All sorts of religious movements have flourished in rural China during the last few decades. We can get some insights about the Communist Party’s approach to religion from a document apparently prepared to instruct village party leaders on how to stamp out religious movements in their communities.
The article discusses Xinzhai Village in Pingtang County, an “autonomous” region populated by the Miao minority (known as Hmong in southeast Asia) in Guizhou Province, south of Guiyang. The Miao have their own traditional religions, but Christian belief has spread widely among the Miao in China in recent years (as it did among Hmong in Laos in earlier decades).
The article reports that a Christian Church has been active in Xiuzhai Village since 1993. There were 23 people (in a village of over 2000 people) who joined the church activities--16 men and 7 women, ranging in age from 34 to 64. They not only believed themselves, but also brought family members to religious activities. After joining religious activities they relied on Jesus for sustenance, praying day and night. The article warns that “religious masses” neglect agricultural production, don’t see a doctor when they were ill, stopped participating in village undertakings, and didn’t get along with other villagers, causing discord in the village. The article says the more Christian families believed, the poorer they got. These people “were used by unscrupulous elements, becoming a hidden source of instability for the community.” “Instability” is the party’s main fear, so the party’s branch in the village went to work to stamp this out.
“The party branch enthusiastically put into play the effects of its basic fighting force to help religious people get free from the shackles of religious thought to concentrate on poverty alleviation.” The party branch organized a party member support system in which each party member was responsible for one religious household. The party member was to help them solve production problems where “each person has a helper, each household has a manager.”
The article describes Yang Shaogui, who believed in religion, hoping it would give his family peace. Two of his three sons had died in accidents. When his third son was killed by a wasp sting while gathering firewood in 2007, Yang and his wife lost their last means of support and became disheartened. They spent all day praying, neglected production and became poor.
The village set up a “party member support system,” and the village party secretary Yang Rongfu took them under his wing. At the end of 2007 they were offered rural welfare support to solve their poverty problem. They were resistant to receiving welfare, but village leaders did not give up. Party secretary Yang frequently brought comrades from the party branch to greet them in their home and brought gifts at holidays. His task was to help them gain confidence in their life, and guide them to see that old peoples’ religion can’t give them peace, nor can it solve food and clothing problems. The key is relying on their own hands to get a richer, better life. Through the patient education and guidance of the party branch, special care for their lives, the two old people’s concept gradually changed. Now the two have “come out of the shadows,” enthusiastically undertake production, and their life has stabilized. They get along with their neighbors.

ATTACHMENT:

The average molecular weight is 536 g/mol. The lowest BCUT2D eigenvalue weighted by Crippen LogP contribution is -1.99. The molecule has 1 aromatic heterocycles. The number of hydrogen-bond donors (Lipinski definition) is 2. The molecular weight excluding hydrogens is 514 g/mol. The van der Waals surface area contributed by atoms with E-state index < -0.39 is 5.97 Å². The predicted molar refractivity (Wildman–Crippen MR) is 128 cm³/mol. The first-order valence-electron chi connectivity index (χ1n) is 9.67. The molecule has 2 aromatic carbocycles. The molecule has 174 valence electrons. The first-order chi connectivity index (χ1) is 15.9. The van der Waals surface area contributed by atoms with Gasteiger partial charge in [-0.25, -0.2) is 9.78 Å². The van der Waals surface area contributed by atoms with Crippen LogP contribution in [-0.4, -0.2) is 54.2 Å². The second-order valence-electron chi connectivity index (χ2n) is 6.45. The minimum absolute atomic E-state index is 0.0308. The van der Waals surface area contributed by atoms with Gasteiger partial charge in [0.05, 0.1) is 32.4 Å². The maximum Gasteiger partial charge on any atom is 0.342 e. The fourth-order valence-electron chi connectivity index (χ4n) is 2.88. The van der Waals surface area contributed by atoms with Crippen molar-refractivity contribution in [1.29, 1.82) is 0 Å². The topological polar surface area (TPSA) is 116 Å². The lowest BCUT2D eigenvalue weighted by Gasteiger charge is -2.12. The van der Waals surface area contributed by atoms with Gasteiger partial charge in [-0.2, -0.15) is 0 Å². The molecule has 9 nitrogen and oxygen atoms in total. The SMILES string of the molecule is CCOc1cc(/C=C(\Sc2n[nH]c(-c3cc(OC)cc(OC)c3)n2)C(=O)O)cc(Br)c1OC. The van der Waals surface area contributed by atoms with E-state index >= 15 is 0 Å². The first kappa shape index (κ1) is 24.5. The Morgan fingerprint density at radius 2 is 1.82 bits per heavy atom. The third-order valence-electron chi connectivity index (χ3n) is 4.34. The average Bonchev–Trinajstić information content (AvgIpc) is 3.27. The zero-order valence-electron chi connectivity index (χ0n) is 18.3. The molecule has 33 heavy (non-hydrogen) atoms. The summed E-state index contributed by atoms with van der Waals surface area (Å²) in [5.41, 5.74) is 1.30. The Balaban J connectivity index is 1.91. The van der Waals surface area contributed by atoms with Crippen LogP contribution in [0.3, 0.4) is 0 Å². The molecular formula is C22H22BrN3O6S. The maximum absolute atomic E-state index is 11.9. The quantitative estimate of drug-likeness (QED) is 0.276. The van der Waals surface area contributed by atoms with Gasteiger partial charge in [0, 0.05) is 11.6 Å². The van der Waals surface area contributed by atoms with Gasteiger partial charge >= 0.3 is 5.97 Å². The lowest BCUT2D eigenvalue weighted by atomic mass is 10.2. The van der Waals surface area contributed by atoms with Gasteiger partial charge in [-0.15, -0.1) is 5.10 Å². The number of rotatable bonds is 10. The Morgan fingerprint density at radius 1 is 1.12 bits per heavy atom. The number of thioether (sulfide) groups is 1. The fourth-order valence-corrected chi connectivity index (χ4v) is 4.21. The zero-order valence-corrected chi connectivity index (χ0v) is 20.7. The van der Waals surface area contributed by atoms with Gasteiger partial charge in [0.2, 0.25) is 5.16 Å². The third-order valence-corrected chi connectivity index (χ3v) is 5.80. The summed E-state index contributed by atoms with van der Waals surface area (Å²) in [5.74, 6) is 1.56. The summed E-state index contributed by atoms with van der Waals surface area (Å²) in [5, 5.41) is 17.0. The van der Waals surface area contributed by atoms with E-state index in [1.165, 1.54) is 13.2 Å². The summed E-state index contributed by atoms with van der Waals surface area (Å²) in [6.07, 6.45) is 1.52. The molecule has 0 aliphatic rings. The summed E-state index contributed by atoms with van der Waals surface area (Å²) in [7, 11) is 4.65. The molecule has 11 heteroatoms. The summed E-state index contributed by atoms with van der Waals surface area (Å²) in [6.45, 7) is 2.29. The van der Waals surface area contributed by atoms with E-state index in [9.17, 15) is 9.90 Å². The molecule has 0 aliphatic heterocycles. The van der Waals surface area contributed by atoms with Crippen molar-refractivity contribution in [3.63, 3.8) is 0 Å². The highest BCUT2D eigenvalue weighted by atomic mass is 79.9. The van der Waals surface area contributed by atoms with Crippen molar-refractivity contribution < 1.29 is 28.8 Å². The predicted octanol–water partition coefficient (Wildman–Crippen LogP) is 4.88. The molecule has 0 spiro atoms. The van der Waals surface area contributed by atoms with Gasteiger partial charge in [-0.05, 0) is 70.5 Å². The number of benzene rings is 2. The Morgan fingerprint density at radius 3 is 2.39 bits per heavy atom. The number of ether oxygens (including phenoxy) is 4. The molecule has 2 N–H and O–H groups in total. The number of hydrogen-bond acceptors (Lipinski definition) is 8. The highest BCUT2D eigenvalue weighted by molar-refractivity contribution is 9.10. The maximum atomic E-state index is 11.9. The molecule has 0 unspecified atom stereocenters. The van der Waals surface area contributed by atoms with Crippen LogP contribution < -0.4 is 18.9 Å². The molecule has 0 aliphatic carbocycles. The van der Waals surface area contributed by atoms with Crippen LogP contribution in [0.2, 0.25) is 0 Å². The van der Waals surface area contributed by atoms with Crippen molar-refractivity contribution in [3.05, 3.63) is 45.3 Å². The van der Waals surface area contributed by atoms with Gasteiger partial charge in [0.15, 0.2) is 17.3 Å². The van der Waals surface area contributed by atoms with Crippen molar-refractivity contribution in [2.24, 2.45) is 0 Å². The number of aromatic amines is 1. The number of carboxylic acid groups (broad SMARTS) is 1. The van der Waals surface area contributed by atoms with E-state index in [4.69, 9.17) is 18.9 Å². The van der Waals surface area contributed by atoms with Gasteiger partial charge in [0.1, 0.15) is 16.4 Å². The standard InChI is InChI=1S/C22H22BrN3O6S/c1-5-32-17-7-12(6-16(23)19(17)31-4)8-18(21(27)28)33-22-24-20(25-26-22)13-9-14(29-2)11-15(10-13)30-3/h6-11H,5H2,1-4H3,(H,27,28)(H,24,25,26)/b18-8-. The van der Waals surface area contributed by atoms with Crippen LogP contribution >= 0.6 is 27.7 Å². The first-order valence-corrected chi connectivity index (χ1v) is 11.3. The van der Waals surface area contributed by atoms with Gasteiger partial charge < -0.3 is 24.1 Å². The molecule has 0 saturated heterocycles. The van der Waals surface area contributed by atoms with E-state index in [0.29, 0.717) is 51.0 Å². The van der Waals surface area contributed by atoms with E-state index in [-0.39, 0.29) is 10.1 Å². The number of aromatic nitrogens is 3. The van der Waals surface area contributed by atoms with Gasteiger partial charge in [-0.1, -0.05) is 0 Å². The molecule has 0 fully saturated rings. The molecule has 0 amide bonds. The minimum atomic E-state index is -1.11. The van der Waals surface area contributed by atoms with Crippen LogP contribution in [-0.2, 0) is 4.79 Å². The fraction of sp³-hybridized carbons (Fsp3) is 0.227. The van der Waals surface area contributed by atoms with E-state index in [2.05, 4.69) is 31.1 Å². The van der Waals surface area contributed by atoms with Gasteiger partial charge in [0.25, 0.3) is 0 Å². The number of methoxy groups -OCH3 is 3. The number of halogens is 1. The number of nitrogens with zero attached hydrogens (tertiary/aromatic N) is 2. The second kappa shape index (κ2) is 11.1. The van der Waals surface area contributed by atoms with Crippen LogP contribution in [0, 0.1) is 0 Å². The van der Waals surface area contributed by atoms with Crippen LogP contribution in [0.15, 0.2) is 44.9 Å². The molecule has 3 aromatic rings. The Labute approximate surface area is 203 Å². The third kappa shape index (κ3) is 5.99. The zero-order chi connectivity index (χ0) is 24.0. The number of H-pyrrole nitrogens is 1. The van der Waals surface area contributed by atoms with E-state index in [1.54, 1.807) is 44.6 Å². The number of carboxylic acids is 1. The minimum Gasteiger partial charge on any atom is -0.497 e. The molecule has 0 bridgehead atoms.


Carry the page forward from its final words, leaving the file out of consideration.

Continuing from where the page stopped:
The article concludes that religion appeals to the old, weak, sick, and uneducated. When they join the church, they are under the influence of other people and they hope for blessings, peace, and safety in the Lord. They lack common sense and discernment. It’s easy for them to be organized and cheated by cults and lawless elements. This presents a security risk and a threat to grassroots social harmony and stability.
The article argues that they are not actually true Christians because they don’t understand the doctrines and beliefs and have not gone through any official ceremony to join the church. It complains that they don’t understand or participate in officially recognized church organizations.
The article stresses that the communist party can’t just let this activity go unhindered. Each level of party organization must pay close attention to these movements and undertake propaganda work. “We have to address their poverty issues so religious people feel the warmth and care of party organizations, so we can guide them to develop production.”
The implied message is that religion is OK as long as it is under the party’s control. The supernatural doesn’t have credibility with a party devoted to “scientific development.” Religion has to be a materialistic, focused on giving people more material goods and promoting “harmony” in society.